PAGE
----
# Un-denaturing industrial alcohol

I have a question regarding the denaturation of industrial ethanol with methanol to discourage its consumption.

The boiling point of methanol is 64.7 °C, while the boiling point of ethanol is 78.37 °C. Wouldn't it be trivial then, to separate the methanol by simply distilling industrial ethanol at 64.7 °C ?

Is there some technical reason as to why this wouldn't work? Because if it does work, then why isn't it a widespread practice among criminal elements and such.

• The mixture simply would not boil at 64 °C. That's not how mixtures work. – Ivan Neretin Sep 6 '16 at 7:44
• @JakeGould It's 'criminal' because it deprives the government of the booze-taxes which it requires to function :P – paracetamol Sep 6 '16 at 15:21
• A major reason why it isn't done is probably economics. It is cheaper and easier to make your own alcohol by fermentation and then distill it (and it is safer as fermentation doesn't give methanol as a contaminant). – matt_black Sep 6 '16 at 17:36
• @matt_black Wrongly prepared and distilled ferment leads to poor taste and methanol-rich spirits. – Crowley Sep 6 '16 at 17:48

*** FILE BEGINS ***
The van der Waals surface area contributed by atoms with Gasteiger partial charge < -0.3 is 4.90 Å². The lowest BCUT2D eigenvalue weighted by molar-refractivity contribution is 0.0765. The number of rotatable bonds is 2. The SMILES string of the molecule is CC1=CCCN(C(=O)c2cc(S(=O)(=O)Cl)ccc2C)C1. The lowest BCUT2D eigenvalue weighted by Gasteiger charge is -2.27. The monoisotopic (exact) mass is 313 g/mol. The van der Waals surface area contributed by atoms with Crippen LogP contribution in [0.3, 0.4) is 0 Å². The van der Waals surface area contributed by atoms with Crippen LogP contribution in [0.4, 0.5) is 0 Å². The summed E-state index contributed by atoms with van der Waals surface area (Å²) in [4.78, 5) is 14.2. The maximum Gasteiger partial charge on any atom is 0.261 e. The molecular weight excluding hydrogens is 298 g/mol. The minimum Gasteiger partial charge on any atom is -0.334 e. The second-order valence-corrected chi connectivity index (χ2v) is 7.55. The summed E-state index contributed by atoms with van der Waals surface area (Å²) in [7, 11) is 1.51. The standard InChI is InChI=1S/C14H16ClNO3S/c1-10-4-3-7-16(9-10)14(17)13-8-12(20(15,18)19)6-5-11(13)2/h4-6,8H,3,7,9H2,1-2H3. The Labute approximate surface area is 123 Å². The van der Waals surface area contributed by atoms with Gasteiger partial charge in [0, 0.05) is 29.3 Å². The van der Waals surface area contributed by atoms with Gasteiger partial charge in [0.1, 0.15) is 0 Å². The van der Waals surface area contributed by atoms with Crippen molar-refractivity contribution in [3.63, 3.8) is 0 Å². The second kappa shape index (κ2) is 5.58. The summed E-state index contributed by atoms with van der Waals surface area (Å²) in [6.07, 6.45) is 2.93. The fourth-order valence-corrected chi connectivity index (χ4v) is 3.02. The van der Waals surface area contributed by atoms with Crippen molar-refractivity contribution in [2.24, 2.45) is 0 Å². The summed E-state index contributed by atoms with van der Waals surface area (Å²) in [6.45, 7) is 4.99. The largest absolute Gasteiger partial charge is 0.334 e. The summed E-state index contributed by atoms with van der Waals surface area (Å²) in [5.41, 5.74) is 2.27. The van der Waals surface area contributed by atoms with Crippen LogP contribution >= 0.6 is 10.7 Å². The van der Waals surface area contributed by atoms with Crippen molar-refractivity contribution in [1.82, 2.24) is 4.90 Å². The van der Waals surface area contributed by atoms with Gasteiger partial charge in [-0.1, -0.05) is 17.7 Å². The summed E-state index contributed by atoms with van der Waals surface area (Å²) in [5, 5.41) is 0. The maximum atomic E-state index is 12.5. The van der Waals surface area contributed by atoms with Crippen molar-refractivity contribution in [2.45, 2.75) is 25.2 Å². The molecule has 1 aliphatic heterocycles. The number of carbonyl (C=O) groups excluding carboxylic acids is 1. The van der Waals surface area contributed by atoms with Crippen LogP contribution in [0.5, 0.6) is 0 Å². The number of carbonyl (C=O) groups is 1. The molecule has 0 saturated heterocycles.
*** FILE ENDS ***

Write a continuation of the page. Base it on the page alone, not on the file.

• I notice you didn't bother comparing freezing points... The 16 C gap is easier to stay in using expensive commercial freezers. However, not all denaturants are methanol. – Eric Towers Sep 7 '16 at 0:04

(I'm no chemist, but here's my take on it)

Let's see: I’m an alcoholic, and I really hate having to dole out large amounts of cash to purchase your usual "drinking"-ethanol.

So I get this amazing idea to separate the ethanol by distillation (methanol has a lower boiling point than methanol, so what I'll really be doing is distilling out the methanol, leaving behind ethanol and water). Pretty smart, right (for someone who's still inebriated)? Thus invigorated, I sally forth... and return with a dozen gallons of industrial (denatured) ethanol. However, as I slowly get sober, I begin to see two major obstacles to my plan: